Monday is Presidents’ Day, and at Liberty Tax Service, that means free tax returns for those of you lucky enough to have the same last name as one of our 44 presidents.
That means you, Denzel Washington, and you, Amy Grant, and you, Samuel L. Jackson.
It also means you folks who may not be as well-known but who have presidential last names and are new customers at participating Liberty Tax offices. We know you’re out there. We did a quick check at whitepages.com and found 35 of you named Abraham Lincoln, and 100 named George Washington.
We picked those two names because Presidents’ Day really is thought of by many as a day to honor our first president, George Washington, and our 16th president, Abraham Lincoln. Both had birthdays in February: Washington, Feb. 22, 1732; Lincoln, Feb. 12, 1809.
And while we’re sharing birthdates, we also figured we’d share a few other fun tidbits about Washington and Lincoln.
- George, Washington is actually a city in the state of Washington. It’s southeast of Tacoma and northwest of Walla Walla.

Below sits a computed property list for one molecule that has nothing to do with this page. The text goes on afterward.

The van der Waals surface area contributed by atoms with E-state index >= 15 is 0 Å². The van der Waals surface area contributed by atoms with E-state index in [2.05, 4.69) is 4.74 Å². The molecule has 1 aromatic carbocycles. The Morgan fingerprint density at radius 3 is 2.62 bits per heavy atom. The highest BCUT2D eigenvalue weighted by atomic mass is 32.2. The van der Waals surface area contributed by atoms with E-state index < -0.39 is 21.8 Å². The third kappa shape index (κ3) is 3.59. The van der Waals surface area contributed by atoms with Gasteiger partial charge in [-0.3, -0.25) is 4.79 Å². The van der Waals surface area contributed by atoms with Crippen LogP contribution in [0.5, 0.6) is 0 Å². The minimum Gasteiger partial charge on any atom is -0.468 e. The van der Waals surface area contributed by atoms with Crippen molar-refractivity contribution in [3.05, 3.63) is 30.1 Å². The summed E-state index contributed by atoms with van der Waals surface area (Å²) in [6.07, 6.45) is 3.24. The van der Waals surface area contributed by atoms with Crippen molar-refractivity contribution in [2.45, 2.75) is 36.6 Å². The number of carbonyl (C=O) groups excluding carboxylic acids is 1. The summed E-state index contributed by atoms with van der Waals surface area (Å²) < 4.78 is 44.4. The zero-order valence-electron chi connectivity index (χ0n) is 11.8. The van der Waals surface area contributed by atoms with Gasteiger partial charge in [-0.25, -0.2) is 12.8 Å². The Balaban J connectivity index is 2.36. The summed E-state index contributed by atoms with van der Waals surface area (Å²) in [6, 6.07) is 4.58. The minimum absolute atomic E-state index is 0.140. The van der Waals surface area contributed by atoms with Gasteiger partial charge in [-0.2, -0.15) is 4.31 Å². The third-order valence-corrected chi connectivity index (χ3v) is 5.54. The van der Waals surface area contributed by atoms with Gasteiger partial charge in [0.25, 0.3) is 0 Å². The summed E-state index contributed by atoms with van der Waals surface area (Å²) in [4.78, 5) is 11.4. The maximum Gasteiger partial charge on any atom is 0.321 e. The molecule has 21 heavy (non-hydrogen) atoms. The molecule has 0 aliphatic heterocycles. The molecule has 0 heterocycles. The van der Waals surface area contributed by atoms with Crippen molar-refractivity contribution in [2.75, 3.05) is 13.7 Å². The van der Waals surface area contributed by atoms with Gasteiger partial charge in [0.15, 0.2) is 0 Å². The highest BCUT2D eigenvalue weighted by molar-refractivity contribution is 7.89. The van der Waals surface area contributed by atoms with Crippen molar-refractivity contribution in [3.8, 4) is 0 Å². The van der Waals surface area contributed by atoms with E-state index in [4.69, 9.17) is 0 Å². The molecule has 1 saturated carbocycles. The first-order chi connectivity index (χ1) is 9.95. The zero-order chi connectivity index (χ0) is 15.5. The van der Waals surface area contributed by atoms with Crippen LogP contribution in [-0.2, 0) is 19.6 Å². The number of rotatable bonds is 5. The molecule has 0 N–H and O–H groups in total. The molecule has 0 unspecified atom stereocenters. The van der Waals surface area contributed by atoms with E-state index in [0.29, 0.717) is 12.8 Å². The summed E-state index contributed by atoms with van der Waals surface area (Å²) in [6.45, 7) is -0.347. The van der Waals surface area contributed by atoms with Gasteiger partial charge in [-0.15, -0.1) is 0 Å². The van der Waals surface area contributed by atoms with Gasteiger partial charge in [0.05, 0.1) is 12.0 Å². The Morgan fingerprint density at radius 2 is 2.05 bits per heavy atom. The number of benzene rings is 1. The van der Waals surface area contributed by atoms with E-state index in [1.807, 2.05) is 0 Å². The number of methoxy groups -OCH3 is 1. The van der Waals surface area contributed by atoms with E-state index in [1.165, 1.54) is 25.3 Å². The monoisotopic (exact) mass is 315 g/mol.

- U.S. President No. 1 bred hounds, according to Scholastic.com. He gave them odd names, including True Love and Sweet Lips.
- Mr. Washington’s favorite breakfast was hoecakes – pancakes made with cornmeal and served with butter and honey, according to Biography.com. They’re usually fried in a pan on the stove, but they can be cooked over a fire on the flat back of a hoe, hence their name.
- Abraham Lincoln is enshrined in the National Wrestling Hall of Fame. He competed in about 300 matches and lost only one, according to History.com.
- The bearded Mr. Lincoln was also an inventor. He’s the only U.S. president to hold a patent.
- Lincoln established Thanksgiving as the national holiday of the U.S.
- Although we think of Lincoln as being incredibly tall, he was 6-feet-4, only one inch taller than Washington.
Disclaimer: Every effort has been taken to provide the most accurate and honest analysis of the tax information provided in this blog. Please use your discretion before making any decisions based on the information provided. This blog is not intended to be a substitute for seeking professional tax advice based on your individual needs.